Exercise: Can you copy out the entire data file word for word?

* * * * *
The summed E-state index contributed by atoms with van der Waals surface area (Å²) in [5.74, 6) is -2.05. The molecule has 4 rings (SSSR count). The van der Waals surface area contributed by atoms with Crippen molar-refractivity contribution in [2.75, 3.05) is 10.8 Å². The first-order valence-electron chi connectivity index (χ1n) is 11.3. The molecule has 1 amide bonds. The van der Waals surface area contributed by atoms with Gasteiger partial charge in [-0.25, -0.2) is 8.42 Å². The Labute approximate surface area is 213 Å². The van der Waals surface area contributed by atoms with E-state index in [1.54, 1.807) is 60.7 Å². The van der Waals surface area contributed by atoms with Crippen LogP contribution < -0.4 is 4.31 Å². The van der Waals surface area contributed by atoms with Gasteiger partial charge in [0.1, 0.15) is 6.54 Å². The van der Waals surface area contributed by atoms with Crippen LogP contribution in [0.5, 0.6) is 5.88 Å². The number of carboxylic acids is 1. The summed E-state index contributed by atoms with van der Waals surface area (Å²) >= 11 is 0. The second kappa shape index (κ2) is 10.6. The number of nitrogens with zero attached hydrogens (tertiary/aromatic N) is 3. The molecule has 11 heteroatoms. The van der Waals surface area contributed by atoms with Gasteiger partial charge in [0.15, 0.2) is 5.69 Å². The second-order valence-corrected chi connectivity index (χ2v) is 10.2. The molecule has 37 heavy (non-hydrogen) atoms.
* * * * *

The summed E-state index contributed by atoms with van der Waals surface area (Å²) in [5.74, 6) is -2.05. The molecule has 4 rings (SSSR count). The van der Waals surface area contributed by atoms with Crippen molar-refractivity contribution in [2.75, 3.05) is 10.8 Å². The first-order valence-electron chi connectivity index (χ1n) is 11.3. The molecule has 1 amide bonds. The van der Waals surface area contributed by atoms with Gasteiger partial charge in [-0.25, -0.2) is 8.42 Å². The Labute approximate surface area is 213 Å². The van der Waals surface area contributed by atoms with E-state index in [1.54, 1.807) is 60.7 Å². The van der Waals surface area contributed by atoms with Crippen LogP contribution < -0.4 is 4.31 Å². The van der Waals surface area contributed by atoms with Gasteiger partial charge in [0.1, 0.15) is 6.54 Å². The van der Waals surface area contributed by atoms with Crippen LogP contribution in [0.5, 0.6) is 5.88 Å². The number of carboxylic acids is 1. The summed E-state index contributed by atoms with van der Waals surface area (Å²) >= 11 is 0. The second kappa shape index (κ2) is 10.6. The number of nitrogens with zero attached hydrogens (tertiary/aromatic N) is 3. The molecule has 11 heteroatoms. The van der Waals surface area contributed by atoms with Gasteiger partial charge in [0.15, 0.2) is 5.69 Å². The second-order valence-corrected chi connectivity index (χ2v) is 10.2. The molecule has 37 heavy (non-hydrogen) atoms.